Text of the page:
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Section One

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Section One

Section One

Section One

Section One

If one of Wiesel’s goals is to prevent the Holocaust from recurring by bearing witness to it, another is the preservation of the memory of the victims. Eliezer’s relationship with his father is a continuous theme in Wiesel’s memoir. He documents their mutually supportive relationship, Eliezer’s growing feeling that his father is a burden to him, and his guilt about that feeling.

On a larger scale, Wiesel also hopes to preserve the memory of the Jewish tradition through his portrayal of his father. When news of the deportations comes to Sighet, Eliezer’s father, a respected community leader, is among the first notified. He is in the middle of telling a story when he is forced to leave. Wiesel notes, “The good story he had been in the middle of telling us was to remain unfinished.” In a metaphorical sense, this “good story” symbolizes the entirety of European Jewish tradition, transmitted to Eliezer—and to Wiesel himself—through the father figure. Night laments the loss of this tradition, of the story that remains unfinished. In writing this memoir and his other works, Wiesel is attempting to complete his father’s story, honor the memory of the Holocaust victims, and commemorate the traditions they left behind.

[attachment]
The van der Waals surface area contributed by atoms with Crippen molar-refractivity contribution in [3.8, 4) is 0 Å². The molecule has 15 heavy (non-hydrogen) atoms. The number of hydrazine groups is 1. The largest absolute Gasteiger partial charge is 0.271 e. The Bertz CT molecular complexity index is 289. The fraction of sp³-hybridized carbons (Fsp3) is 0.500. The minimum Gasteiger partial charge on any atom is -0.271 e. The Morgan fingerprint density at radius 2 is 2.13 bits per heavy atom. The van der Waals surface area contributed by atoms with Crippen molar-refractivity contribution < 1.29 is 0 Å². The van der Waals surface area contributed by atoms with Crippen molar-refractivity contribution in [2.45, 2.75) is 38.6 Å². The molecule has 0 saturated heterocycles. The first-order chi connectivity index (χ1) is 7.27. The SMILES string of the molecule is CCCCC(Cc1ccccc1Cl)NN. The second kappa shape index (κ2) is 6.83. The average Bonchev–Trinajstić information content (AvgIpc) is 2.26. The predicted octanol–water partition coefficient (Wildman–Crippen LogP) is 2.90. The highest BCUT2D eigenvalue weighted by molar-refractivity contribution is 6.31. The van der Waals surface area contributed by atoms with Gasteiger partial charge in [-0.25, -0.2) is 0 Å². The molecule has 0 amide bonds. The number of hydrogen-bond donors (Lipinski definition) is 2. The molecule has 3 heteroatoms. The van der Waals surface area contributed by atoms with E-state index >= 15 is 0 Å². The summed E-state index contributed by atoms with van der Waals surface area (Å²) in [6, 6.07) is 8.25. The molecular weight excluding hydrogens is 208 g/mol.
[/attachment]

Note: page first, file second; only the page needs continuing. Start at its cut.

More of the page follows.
The first section of Night also establishes the groundwork for Eliezer’s later struggle with his faith. At the start of the story, he is a devout Jew from a devout community. He studies Jewish tradition faithfully and believes faithfully in God. As the Jews are deported, they continue to express their trust that God will save them from the Nazis: “Oh God, Lord of the Universe, take pity upon us….” Eliezer’s experience in the concentration camps, however, eventually leads to his loss of faith, because he decides that he cannot believe in a God who would allow such suffering.

Later in the memoir, Eliezer suggests that, for him, one of the most horrible of the Nazis’ deeds was their metaphorical murder of God. Since the Holocaust, Judaism has been forced to confront the long-existent problem of theodicy—how God can exist and permit such evil. Night chronicles Eliezer’s loss of innocence, his confrontation with evil, and his questioning of God’s existence.

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They are bankers.
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Night

Night (SparkNotes Literature Guide Series)

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